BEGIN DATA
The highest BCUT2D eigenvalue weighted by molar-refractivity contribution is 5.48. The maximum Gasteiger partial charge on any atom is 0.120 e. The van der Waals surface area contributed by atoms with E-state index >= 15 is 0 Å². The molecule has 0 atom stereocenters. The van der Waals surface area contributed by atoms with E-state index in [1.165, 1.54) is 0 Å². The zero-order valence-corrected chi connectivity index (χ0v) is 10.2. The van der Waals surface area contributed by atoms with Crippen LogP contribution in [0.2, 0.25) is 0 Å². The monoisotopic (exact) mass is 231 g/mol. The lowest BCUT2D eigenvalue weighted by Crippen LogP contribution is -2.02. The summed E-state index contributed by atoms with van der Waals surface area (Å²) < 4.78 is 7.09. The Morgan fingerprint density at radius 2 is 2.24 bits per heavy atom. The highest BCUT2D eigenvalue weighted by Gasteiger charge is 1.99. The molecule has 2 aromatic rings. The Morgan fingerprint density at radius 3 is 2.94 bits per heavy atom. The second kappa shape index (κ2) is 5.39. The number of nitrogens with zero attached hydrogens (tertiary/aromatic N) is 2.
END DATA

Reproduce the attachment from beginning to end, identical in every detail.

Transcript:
The highest BCUT2D eigenvalue weighted by molar-refractivity contribution is 5.48. The maximum Gasteiger partial charge on any atom is 0.120 e. The van der Waals surface area contributed by atoms with E-state index >= 15 is 0 Å². The molecule has 0 atom stereocenters. The van der Waals surface area contributed by atoms with E-state index in [1.165, 1.54) is 0 Å². The zero-order valence-corrected chi connectivity index (χ0v) is 10.2. The van der Waals surface area contributed by atoms with Crippen LogP contribution in [0.2, 0.25) is 0 Å². The monoisotopic (exact) mass is 231 g/mol. The lowest BCUT2D eigenvalue weighted by Crippen LogP contribution is -2.02. The summed E-state index contributed by atoms with van der Waals surface area (Å²) < 4.78 is 7.09. The Morgan fingerprint density at radius 2 is 2.24 bits per heavy atom. The highest BCUT2D eigenvalue weighted by Gasteiger charge is 1.99. The molecule has 2 aromatic rings. The Morgan fingerprint density at radius 3 is 2.94 bits per heavy atom. The second kappa shape index (κ2) is 5.39. The number of nitrogens with zero attached hydrogens (tertiary/aromatic N) is 2.